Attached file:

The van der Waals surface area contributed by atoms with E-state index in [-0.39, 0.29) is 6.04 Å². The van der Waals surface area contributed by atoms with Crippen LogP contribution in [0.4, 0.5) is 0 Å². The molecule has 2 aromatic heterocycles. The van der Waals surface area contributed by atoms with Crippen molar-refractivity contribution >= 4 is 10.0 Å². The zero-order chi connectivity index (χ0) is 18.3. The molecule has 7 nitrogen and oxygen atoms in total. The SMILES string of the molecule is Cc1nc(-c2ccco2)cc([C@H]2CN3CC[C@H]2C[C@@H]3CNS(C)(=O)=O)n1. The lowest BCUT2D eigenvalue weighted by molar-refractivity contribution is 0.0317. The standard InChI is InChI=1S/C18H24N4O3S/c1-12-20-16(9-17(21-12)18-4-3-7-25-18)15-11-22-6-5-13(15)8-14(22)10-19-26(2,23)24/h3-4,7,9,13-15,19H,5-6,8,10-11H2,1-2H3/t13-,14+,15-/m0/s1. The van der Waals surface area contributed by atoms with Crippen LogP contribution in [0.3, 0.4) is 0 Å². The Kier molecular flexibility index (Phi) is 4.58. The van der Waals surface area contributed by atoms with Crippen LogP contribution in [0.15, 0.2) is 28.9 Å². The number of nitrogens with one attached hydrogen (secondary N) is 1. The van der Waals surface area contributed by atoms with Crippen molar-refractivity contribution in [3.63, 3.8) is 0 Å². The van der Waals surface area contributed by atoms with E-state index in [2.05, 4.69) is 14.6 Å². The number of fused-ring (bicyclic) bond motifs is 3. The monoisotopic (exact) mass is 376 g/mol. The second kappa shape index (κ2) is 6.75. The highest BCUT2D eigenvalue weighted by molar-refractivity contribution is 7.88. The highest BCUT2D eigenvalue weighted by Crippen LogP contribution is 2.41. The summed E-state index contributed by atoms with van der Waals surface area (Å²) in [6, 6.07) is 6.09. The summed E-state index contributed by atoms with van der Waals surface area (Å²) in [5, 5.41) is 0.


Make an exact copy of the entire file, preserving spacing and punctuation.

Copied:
The van der Waals surface area contributed by atoms with E-state index in [-0.39, 0.29) is 6.04 Å². The van der Waals surface area contributed by atoms with Crippen LogP contribution in [0.4, 0.5) is 0 Å². The molecule has 2 aromatic heterocycles. The van der Waals surface area contributed by atoms with Crippen molar-refractivity contribution >= 4 is 10.0 Å². The zero-order chi connectivity index (χ0) is 18.3. The molecule has 7 nitrogen and oxygen atoms in total. The SMILES string of the molecule is Cc1nc(-c2ccco2)cc([C@H]2CN3CC[C@H]2C[C@@H]3CNS(C)(=O)=O)n1. The lowest BCUT2D eigenvalue weighted by molar-refractivity contribution is 0.0317. The standard InChI is InChI=1S/C18H24N4O3S/c1-12-20-16(9-17(21-12)18-4-3-7-25-18)15-11-22-6-5-13(15)8-14(22)10-19-26(2,23)24/h3-4,7,9,13-15,19H,5-6,8,10-11H2,1-2H3/t13-,14+,15-/m0/s1. The van der Waals surface area contributed by atoms with Crippen LogP contribution in [0.3, 0.4) is 0 Å². The Kier molecular flexibility index (Phi) is 4.58. The van der Waals surface area contributed by atoms with Crippen LogP contribution in [0.15, 0.2) is 28.9 Å². The number of nitrogens with one attached hydrogen (secondary N) is 1. The van der Waals surface area contributed by atoms with Crippen molar-refractivity contribution in [3.63, 3.8) is 0 Å². The van der Waals surface area contributed by atoms with E-state index in [2.05, 4.69) is 14.6 Å². The number of fused-ring (bicyclic) bond motifs is 3. The monoisotopic (exact) mass is 376 g/mol. The second kappa shape index (κ2) is 6.75. The highest BCUT2D eigenvalue weighted by molar-refractivity contribution is 7.88. The highest BCUT2D eigenvalue weighted by Crippen LogP contribution is 2.41. The summed E-state index contributed by atoms with van der Waals surface area (Å²) in [6, 6.07) is 6.09. The summed E-state index contributed by atoms with van der Waals surface area (Å²) in [5, 5.41) is 0.